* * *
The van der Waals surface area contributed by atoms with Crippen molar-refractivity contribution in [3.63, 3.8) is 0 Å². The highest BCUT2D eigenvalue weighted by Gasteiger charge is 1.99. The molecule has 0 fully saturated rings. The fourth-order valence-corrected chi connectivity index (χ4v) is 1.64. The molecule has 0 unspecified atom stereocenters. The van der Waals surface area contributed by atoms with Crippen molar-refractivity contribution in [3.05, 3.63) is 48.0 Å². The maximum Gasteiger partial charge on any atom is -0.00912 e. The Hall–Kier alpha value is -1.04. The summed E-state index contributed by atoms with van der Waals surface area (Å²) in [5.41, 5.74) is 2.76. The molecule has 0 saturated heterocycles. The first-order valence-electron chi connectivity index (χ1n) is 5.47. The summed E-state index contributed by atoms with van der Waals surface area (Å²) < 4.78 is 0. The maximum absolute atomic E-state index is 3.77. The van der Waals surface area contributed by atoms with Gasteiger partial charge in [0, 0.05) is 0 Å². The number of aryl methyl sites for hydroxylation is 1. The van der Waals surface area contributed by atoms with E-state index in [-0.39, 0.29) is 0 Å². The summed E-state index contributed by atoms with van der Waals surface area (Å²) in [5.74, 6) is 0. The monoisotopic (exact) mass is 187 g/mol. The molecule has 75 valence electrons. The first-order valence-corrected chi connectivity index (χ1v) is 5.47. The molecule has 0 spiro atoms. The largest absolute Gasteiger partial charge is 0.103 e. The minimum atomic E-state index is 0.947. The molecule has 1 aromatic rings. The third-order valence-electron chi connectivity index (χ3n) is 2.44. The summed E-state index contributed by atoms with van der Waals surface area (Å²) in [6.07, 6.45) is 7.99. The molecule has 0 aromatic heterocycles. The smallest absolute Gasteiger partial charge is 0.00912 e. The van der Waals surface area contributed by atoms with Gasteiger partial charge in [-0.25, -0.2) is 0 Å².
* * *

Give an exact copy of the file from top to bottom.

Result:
The van der Waals surface area contributed by atoms with Crippen molar-refractivity contribution in [3.63, 3.8) is 0 Å². The highest BCUT2D eigenvalue weighted by Gasteiger charge is 1.99. The molecule has 0 fully saturated rings. The fourth-order valence-corrected chi connectivity index (χ4v) is 1.64. The molecule has 0 unspecified atom stereocenters. The van der Waals surface area contributed by atoms with Crippen molar-refractivity contribution in [3.05, 3.63) is 48.0 Å². The maximum Gasteiger partial charge on any atom is -0.00912 e. The Hall–Kier alpha value is -1.04. The summed E-state index contributed by atoms with van der Waals surface area (Å²) in [5.41, 5.74) is 2.76. The molecule has 0 saturated heterocycles. The first-order valence-electron chi connectivity index (χ1n) is 5.47. The summed E-state index contributed by atoms with van der Waals surface area (Å²) < 4.78 is 0. The maximum absolute atomic E-state index is 3.77. The van der Waals surface area contributed by atoms with Gasteiger partial charge in [0, 0.05) is 0 Å². The number of aryl methyl sites for hydroxylation is 1. The van der Waals surface area contributed by atoms with E-state index in [-0.39, 0.29) is 0 Å². The summed E-state index contributed by atoms with van der Waals surface area (Å²) in [5.74, 6) is 0. The monoisotopic (exact) mass is 187 g/mol. The molecule has 75 valence electrons. The first-order valence-corrected chi connectivity index (χ1v) is 5.47. The molecule has 0 spiro atoms. The largest absolute Gasteiger partial charge is 0.103 e. The minimum atomic E-state index is 0.947. The molecule has 1 aromatic rings. The third-order valence-electron chi connectivity index (χ3n) is 2.44. The summed E-state index contributed by atoms with van der Waals surface area (Å²) in [6.07, 6.45) is 7.99. The molecule has 0 aromatic heterocycles. The smallest absolute Gasteiger partial charge is 0.00912 e. The van der Waals surface area contributed by atoms with Gasteiger partial charge in [-0.25, -0.2) is 0 Å².